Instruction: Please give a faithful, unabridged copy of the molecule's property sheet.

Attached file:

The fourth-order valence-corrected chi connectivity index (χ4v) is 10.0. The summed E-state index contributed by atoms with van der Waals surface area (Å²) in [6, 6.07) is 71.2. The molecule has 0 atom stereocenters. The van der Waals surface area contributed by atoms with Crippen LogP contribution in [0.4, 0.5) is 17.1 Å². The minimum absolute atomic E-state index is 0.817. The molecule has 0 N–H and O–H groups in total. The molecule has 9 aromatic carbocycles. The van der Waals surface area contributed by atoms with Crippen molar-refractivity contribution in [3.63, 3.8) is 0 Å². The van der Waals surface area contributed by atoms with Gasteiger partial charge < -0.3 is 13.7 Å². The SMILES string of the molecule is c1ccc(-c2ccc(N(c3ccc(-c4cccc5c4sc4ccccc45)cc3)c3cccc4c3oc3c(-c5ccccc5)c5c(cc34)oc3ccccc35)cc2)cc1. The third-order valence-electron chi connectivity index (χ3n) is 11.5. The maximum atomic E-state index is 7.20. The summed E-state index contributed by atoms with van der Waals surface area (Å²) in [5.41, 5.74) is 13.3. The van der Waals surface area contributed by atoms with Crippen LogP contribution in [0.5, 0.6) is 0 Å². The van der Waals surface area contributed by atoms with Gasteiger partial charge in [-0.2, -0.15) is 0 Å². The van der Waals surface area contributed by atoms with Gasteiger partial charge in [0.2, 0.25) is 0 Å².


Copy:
The fourth-order valence-corrected chi connectivity index (χ4v) is 10.0. The summed E-state index contributed by atoms with van der Waals surface area (Å²) in [6, 6.07) is 71.2. The molecule has 0 atom stereocenters. The van der Waals surface area contributed by atoms with Crippen LogP contribution in [0.4, 0.5) is 17.1 Å². The minimum absolute atomic E-state index is 0.817. The molecule has 0 N–H and O–H groups in total. The molecule has 9 aromatic carbocycles. The van der Waals surface area contributed by atoms with Crippen molar-refractivity contribution in [3.63, 3.8) is 0 Å². The van der Waals surface area contributed by atoms with Gasteiger partial charge < -0.3 is 13.7 Å². The SMILES string of the molecule is c1ccc(-c2ccc(N(c3ccc(-c4cccc5c4sc4ccccc45)cc3)c3cccc4c3oc3c(-c5ccccc5)c5c(cc34)oc3ccccc35)cc2)cc1. The third-order valence-electron chi connectivity index (χ3n) is 11.5. The maximum atomic E-state index is 7.20. The summed E-state index contributed by atoms with van der Waals surface area (Å²) in [5.41, 5.74) is 13.3. The van der Waals surface area contributed by atoms with Crippen LogP contribution in [0.5, 0.6) is 0 Å². The van der Waals surface area contributed by atoms with Gasteiger partial charge in [-0.2, -0.15) is 0 Å². The van der Waals surface area contributed by atoms with Gasteiger partial charge in [0.2, 0.25) is 0 Å².